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I'm trying to protect an application (php and lots of JS) from CSRF.

I want to use tokens.

A lot of operations are done with AJAX, so I have to pass the token in Javascript. If I want to generate 1 token per session or per page load it's simple - I generate new token, put it somewhere in a DOM and then find it with Javascript and send to the processing side.

But what if I want to use new token for every operation? I was thinking about doing an ajax call to regenerate token and then pass the result to processing page.

Does this increase security risk? I was thinking about luring user to page with script which would ask for token and then use it to make the request but then again cross domain Javascript is forbidden. Can it be done with flash?

Maybe another approach for protecting ajax calls from CSRF?

Thanks!

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1 Answer

up vote 22 down vote accepted

There are several techniques, which when used together provide a sufficient CSRF protection.

Unique Token

A single, session-specific token is good enough for most applications. Just make sure that your site doesn't have any XSS vulnerabilities, otherwise any kind of token technique you employ is a waste.

AJAX call to regenerate the token is a bad idea. Who will guard the guards? If the AJAX call itself is vulnerable to CSRF, it kind of defeats the purpose. Multiple tokens with AJAX are in general bad idea. It forces you to serialize your requests i.e. only one AJAX request is allowed at a time. If you are willing to live with that limitation, you can perhaps piggyback token for the second AJAX call in response to the first request.

Personally, I think it is better to re-authenticate the user for critical transactions, and protect the remaining transactions with the session-specific token.

Custom HTTP header

You can add a custom HTTP header to each of your requests, and check its presence on the server side. The actual key/value doesn't need to be secret, the server just needs to ensure it exists in the incoming request.

This approach is good enough to protect CSRF in newer versions of the browsers, however its possible too work-around this if your user has older version for Flash Player.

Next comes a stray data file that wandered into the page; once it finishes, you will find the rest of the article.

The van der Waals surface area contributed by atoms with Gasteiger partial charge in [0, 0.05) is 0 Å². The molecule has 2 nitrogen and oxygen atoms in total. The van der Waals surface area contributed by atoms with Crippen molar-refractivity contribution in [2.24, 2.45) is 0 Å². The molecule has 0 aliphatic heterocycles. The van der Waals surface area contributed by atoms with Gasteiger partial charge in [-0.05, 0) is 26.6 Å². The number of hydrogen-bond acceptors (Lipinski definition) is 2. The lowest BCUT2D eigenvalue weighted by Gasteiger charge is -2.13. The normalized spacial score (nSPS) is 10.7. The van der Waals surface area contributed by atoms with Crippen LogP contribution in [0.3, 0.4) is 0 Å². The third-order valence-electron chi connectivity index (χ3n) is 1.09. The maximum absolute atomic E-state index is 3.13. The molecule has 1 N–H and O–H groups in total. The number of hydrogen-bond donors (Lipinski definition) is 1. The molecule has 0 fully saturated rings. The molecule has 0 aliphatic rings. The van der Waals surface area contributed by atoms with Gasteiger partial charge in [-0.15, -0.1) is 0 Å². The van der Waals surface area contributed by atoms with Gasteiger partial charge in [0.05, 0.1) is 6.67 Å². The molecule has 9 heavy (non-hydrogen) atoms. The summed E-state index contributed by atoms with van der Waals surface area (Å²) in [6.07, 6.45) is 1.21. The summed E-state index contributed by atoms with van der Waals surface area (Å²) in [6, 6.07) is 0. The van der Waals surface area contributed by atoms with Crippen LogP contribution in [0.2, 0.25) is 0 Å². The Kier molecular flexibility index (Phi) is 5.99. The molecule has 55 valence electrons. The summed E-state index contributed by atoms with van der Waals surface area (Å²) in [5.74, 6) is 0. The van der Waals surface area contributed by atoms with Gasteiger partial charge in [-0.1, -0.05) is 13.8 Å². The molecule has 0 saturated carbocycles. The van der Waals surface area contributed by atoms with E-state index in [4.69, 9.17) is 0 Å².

Checking Referrer

Checking for the Referrer header is also good to protect CSRF in the newer browsers. Its not possible to spoof this header, though it was possible in older versions of Flash. So, while it is not foolproof, it still adds some protection.

Solving Captcha

Forcing the user to solve a captcha is also effective against CSRF. Its inconvenient as hell, but pretty effective. This is perhaps the only CSRF protection that works even if you have XSS vulnerabilities.

Summary

  1. Use a session based token, but re-authenticate for high value transactions
  2. Add a custom http header, and also check for referrer. Both are not foolproof by themselves, but don't hurt
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Adding a custom http header bothers me, I'm pretty sure you can forge custom http headers with flash and fire off a request to another server, as long as the header element isn't on a blacklist. I have looked at the recent changes to flash (within the past 3 months) and they fixed the ability control the entire POST segment which was needed for "cross site file upload" attacks. Other than that i think its good info and i gave you a +1. –  Rook Sep 8 '10 at 19:13
    
Yeah, here is the blacklist, of course referer isn't allowed, but literally everything else is. kb2.adobe.com/cps/403/kb403030.html –  Rook Sep 8 '10 at 19:15
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@The Rook - Re. Adding custom headers - See adobe.com/devnet/flashplayer/articles/…. Specifically, see the section titled "Header Sending Permissions". I quote When a SWF file wishes to send custom HTTP headers anywhere other than its own host of origin, there must be a policy file on the HTTP server to which the request is being sent. Remember stackoverflow.com/questions/2609834/…? That's where I learned this fact the hard way.. –  Sripathi Krishnan Sep 8 '10 at 19:25
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@SripathiKrishnan : In many answers on this site it is mentioned that a token should be supplied in a hidden field along with a cookie. If the values of both of them don't match, then it is a possible CSRF heck. I know, it is because of the same origin policy, the attackers cannot just read or modify the cookies on the victim's browser. In addition to this check, is it necessary to see, if this token value matches the one stored in the session? It is nowhere mentioned. It shouldn't be crucial but I'm unsure about it. –  Tiny Apr 30 '13 at 17:56
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